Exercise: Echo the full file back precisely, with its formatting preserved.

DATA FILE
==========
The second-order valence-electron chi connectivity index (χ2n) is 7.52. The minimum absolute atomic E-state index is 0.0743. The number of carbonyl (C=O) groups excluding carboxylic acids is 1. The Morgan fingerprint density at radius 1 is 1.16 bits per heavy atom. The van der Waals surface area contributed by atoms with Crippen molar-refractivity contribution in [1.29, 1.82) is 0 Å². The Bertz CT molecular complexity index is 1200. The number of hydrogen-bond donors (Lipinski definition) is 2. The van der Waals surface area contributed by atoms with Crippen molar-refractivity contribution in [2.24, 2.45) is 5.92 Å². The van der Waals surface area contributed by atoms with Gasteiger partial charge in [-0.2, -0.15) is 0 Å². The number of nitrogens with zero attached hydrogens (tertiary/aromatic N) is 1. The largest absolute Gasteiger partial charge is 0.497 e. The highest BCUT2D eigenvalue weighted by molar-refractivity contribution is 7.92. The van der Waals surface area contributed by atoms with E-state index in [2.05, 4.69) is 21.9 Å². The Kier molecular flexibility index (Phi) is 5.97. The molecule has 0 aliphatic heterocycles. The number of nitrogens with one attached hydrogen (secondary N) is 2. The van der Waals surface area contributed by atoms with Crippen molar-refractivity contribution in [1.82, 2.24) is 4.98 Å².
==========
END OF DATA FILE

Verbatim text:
The second-order valence-electron chi connectivity index (χ2n) is 7.52. The minimum absolute atomic E-state index is 0.0743. The number of carbonyl (C=O) groups excluding carboxylic acids is 1. The Morgan fingerprint density at radius 1 is 1.16 bits per heavy atom. The van der Waals surface area contributed by atoms with Crippen molar-refractivity contribution in [1.29, 1.82) is 0 Å². The Bertz CT molecular complexity index is 1200. The number of hydrogen-bond donors (Lipinski definition) is 2. The van der Waals surface area contributed by atoms with Crippen molar-refractivity contribution in [2.24, 2.45) is 5.92 Å². The van der Waals surface area contributed by atoms with Gasteiger partial charge in [-0.2, -0.15) is 0 Å². The number of nitrogens with zero attached hydrogens (tertiary/aromatic N) is 1. The largest absolute Gasteiger partial charge is 0.497 e. The highest BCUT2D eigenvalue weighted by molar-refractivity contribution is 7.92. The van der Waals surface area contributed by atoms with E-state index in [2.05, 4.69) is 21.9 Å². The Kier molecular flexibility index (Phi) is 5.97. The molecule has 0 aliphatic heterocycles. The number of nitrogens with one attached hydrogen (secondary N) is 2. The van der Waals surface area contributed by atoms with Crippen molar-refractivity contribution in [1.82, 2.24) is 4.98 Å².